4. #44

    Join Date
    Apr 2011
    Location
    Denmark
    Shooter
    Medium Format
    Posts
    142
    Images
    4
    Quote Originally Posted by BrianL View Post
    Some very good suggestions here to the OP. What is your primary photo interest? It may be pertinent to the suggestions. If looking for macrophotography, a TLR is pretty much impractical, thought it is possible. For landscapes and still life, a TLR is as good as almost anything provided a fixed lense camera (except the Maymiya TLR) is acceptable. A modular SLR allows for the most flexibility if varied interests. There are also rangefinder cameras in both the fixed lens and multi-lens formats. A lot depends on what features you want, how it will be used and how it fels to you.
    I would primarily be shooting landscapes and buildings, portraits once in a while too. Do I need 2 lenses in that case?

    I don't mind the 6x6 format really, but I find square frames unflattering. Perhaps the solution to this is framing two square photos in one frame and just find a 6x6 camera, which seems to be the easiest. In worst case scenario I could just crop the image...

  5. #45
    Roger Cole's Avatar
    Join Date
    Jan 2011
    Location
    Suburbs of Atlanta, GA USA
    Shooter
    Multi Format
    Posts
    3,864
    Quote Originally Posted by pbryld View Post
    I was told by a member 4,5x6 wasn't worth it. Anyways, now I know Medium format is the way to go, so the hunting begins. I will definitely take all of your recommendations into consideration.



    Tempting, but too expensive.

    Btw, what does CLA mean? I am guessing LNIB = like new in box?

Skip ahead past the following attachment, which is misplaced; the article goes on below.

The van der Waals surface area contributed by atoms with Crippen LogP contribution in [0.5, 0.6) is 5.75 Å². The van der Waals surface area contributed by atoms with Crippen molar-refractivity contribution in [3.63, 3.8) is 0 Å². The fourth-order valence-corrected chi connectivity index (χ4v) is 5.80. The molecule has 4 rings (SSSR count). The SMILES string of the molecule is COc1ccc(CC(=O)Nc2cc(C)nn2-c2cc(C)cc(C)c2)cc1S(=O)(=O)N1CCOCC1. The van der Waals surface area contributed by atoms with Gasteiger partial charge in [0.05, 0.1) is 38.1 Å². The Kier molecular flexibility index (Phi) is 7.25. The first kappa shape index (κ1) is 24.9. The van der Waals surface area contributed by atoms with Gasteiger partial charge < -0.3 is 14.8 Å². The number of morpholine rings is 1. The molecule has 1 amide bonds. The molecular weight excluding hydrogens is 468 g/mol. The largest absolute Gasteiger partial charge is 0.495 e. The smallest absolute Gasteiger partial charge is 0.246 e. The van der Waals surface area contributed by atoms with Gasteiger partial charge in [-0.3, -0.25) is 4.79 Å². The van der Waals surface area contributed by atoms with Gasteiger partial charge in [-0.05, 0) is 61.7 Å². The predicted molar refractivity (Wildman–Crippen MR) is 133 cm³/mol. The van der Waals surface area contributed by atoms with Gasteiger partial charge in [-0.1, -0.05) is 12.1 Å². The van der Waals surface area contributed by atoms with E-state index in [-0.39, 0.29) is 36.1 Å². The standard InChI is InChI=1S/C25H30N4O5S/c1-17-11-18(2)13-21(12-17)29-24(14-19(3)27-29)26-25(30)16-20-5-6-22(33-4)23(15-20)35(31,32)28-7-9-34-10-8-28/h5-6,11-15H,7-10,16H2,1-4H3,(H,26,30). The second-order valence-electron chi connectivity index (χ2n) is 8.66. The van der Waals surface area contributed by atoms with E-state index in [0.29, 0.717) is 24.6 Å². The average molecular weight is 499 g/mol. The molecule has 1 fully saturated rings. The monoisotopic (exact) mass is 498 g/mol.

6x4.5 not "worth it?" Just goes to show, ask a dozen people, you'll get about 20 opinions. The jump from 35mm to 6x4.5 is considerable as is the increase in quality. They may have meant if you're going to carry a MF camera kit anyway you may as well carry larger and that has some merit to it, but a 35mm frame has 864 square millimeters of film area. 6x4.5 has 2700. (These are based on 24x36 mm and the nominal 645 dimensions, though I understand the actual ones are a tad bit smaller for 645 I don't have that information, and it's a bit different when talking of cropping 6x6 anyway.) That's over three times the area. The improvement in quality is very significant. Of course 6x7 has 4200 sqaure millimeters and....

    CLA - Clean, Lube, Adjust.

    I'm not sure that being like new or even NIB (New In Box) when it's been sitting a while makes that un-needed though. Lube dries out more when it's not used than when exercised regularly, and light seals deteriorate more from age than anything. That's a nice Mamiya kit either way, though.

  6. #46

    Join Date
    Jun 2010
    Shooter
    Multi Format
    Posts
    112
    i'm still the loony who will sing the praises of the Graflex RB series B (2-1/4in by 3-1/4in, or 6x9cm). My last one was 140 bucks with roll film holder and an astonishing 127mm coated Ektar. Those early 50s Kodak lenses give away nothing to their more modern counterparts, and all those shutter speeds mean great exposure control. Using one is like learning to ride a bike-- hard the first few times but once you get it, you got it. Plus you can fix them yourself if your handy at all. And it's a true SLR.

    --nosmok

Page 5 of 5 FirstFirst 12345


 

APUG PARTNERS EQUALLY FUNDING OUR COMMUNITY:



Contact Us  |  Support Us!  |  Advertise  |  Site Terms  |  Archive  —   Search  |  Mobile Device Access  |  RSS  |  Facebook  |  Linkedin